When we are engaged in will-religion we fight sin (name your sin: greed, covetousness, unforgiveness, etc) with sin (independence from God).

From Valley of Vision (Puritan Prayers): “Uphold me by Thy free Spirit, and may I not think it enough to be preserved from falling, but may I always go forward, always abounding in the work Thou givest me to do. Strengthen me by Thy Spirit in my inner self for every purpose of my Christian life.”

Further Study Notes/ Quaint Sayings:

The preposition apo (in apothnesko) emphasizes the alienation and separation from human ordinances which the believer’s co-death with Christ has brought about.

Elementary principles (4747) (stoicheion) refers to the basic components of something, as for example the basic elements from which everything in the world is made and of which it is composed. Stoicheion refers to the rudimentary elements of anything or what belongs to a basic series in any field of knowledge. For example, in grammar, the ABCs, in speech, basic sounds, in physics, the four basic elements (earth, air, fire, water), in geometry, the axioms and in philosophy, the givens. As used in this verse it is a religious technical term making reference to elementary doctrines, fundamental teachings or basic principles.

kosmos (world) refers not to the physical earth or universe but to the spiritual reality of the man-centered (humanistic); Kosmos represents the self-centered, godless value system and "ethical" mores of fallen mankind. The goal of the world is self-glory, self-fulfillment, self-indulgence, self-satisfaction, and every other form of self-serving.

Asceticism is not easily defined because of its diverse manifestations, but in general it involves self-deprivation and is usually pursued out of a desire to glorify God by avoiding what is harmful and by limiting oneself to what is necessary to maintain life. It is unfortunately susceptible to the danger that the pursuit may become subtly diverted to a desire to outstrip one’s fellows and to be credited with a holiness of life unattained by ordinary mortals. These spiritually elite, in turn, may seek to dominate other lives. “There is no pride like that which bases on ascetic austerity the claim to direct with authority the life and conduct of others” (James Denney). (Bromiley, G. W. The International Standard Bible Encyclopedia, Revised. Wm. B. Eerdmans)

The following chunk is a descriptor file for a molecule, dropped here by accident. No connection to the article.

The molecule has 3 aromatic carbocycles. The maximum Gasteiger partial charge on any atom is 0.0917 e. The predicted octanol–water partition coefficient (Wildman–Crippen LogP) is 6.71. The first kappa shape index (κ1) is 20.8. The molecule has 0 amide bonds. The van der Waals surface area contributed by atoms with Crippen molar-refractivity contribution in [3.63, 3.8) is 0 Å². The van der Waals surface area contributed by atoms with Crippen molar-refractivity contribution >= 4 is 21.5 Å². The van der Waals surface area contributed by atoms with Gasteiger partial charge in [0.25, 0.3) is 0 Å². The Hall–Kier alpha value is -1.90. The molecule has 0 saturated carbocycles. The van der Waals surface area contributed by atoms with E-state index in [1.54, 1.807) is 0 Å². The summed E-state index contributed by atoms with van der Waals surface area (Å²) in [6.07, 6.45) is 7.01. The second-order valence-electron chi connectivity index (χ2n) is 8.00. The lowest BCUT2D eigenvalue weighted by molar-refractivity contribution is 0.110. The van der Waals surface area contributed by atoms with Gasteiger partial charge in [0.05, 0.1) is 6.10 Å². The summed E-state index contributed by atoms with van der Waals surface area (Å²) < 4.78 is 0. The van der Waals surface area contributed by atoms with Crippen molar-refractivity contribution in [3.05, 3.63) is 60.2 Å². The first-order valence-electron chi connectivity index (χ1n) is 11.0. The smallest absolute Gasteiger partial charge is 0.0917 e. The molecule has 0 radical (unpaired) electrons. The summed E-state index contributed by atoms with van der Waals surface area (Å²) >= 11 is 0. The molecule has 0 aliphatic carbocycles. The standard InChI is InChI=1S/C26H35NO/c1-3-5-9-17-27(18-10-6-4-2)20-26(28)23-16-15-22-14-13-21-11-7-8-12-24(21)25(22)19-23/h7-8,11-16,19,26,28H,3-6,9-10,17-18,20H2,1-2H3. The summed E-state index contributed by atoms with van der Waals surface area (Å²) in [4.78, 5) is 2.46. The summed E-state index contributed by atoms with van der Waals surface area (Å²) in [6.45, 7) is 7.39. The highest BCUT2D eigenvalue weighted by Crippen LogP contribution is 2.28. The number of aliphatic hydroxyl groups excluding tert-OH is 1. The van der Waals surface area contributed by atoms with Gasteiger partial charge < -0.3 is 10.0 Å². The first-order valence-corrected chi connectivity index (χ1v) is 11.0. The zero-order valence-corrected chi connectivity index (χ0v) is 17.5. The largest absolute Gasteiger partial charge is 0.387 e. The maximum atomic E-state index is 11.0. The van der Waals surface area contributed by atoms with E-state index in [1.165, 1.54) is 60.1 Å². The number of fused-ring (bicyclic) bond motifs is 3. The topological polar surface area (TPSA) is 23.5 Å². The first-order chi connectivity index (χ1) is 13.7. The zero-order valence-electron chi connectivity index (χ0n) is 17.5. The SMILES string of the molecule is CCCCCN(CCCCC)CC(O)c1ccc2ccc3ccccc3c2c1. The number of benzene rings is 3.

Lightfoot paraphrases Colossians 2:20-23 as follows...
"You died with Christ to your old life. All mundane relations have ceased for you. Why then do you—you who have attained your spiritual manhood—submit still to the rudimentary discipline of children? Why do you—you who are citizens of heaven—bow your necks afresh to the tyranny of material ordinances as though you were still living in the world? It is the same old story again; the same round of hard, meaningless, vexatious prohibitions, “Handle not,” “Taste not,” “Touch not.” What folly! All these things—these meats and drinks and the like—are earthly, perishable, wholly trivial and unimportant! They have already been used, and there is an end of them. What is this but to draw down on yourselves the denunciations uttered by the prophet of old? What is this but to abandon God’s word for precepts which are issued by human authority and inculcated by human teachers? All such things have a show of wisdom, I grant. There is an officious parade of religious devotion, an eager affectation of humility; there is a stern ascetic rigor which ill-treats the body. But there is nothing of any real value to check indulgence of the flesh."
Dr John Piper gives believers wise counsel regarding the spiritual discipline of fasting writing...
Beware of books on fasting. The Bible is very careful to warn us about people who “advocate abstaining from foods, which God created to be gratefully shared in by those who believe and know the truth” (1 Timothy 4:1-3). The apostle Paul asks with dismay, “Why .. . do you submit yourself to decrees, such as ‘Do not han­dle, do not taste, do not touch’?” (Colossians 2:20-21). He is jealous for the full enjoyment of Christian liberty. Like a great declaration of freedom over every book on fasting flies the ban­ner, “Food will not commend us to God; we are neither the worse if we do not eat, nor the better if we do eat” (1 Corinthians 8:8). There once were two men. One said, “I fast twice a week”; the other said, “God be merciful to me a sinner.” Only one went down to his house justified (Luke 18:12-14).
The discipline of self-denial is fraught with dangers— perhaps only surpassed by the dangers of indulgence. These also we are warned about: “All things are lawful for me, but I will not be mastered by anything” (1 Corinthians 6:12). What masters us has become our god; and Paul warns us about those “whose god is their appetite” (see note Philippians 3:19). Appetite dictates the direc­tion of their lives. The stomach is sovereign. This has a religious expression and an irreligious one. Religiously “persons . . . turn the grace of our God into licentiousness” (Jude 4) and tout the slogan, “Food is for the stomach and the stomach is for food” (1 Corinthians 6:13). Irreligiously, with no pretext of pardoning grace, persons simply yield to “the desires for other things [that] enter in and choke the word” (Mark 4:19).
“Desires for other things”—there’s the enemy. And the only weapon that will triumph is a deeper hunger for God. The weak­ness of our hunger for God is not because he is unsavory, but because we keep ourselves stuffed with “other things.” Perhaps, then, the denial of our stomach’s appetite for food might express, or even increase, our soul’s appetite for God. (Piper, John: A Hunger for God).”
Handle (680) (haptomai from from hapto = to fasten to, to connect, bind) means to make close contact and to touch or take hold of something or someone. Haptomai refers to such handling of an object as to exert a modifying influence upon it or upon oneself. Although Paul uses the verb literally in this verse, elsewhere he uses it figuratively meaning to not "touch a woman" sexual sense (see 1 Cor 7:1).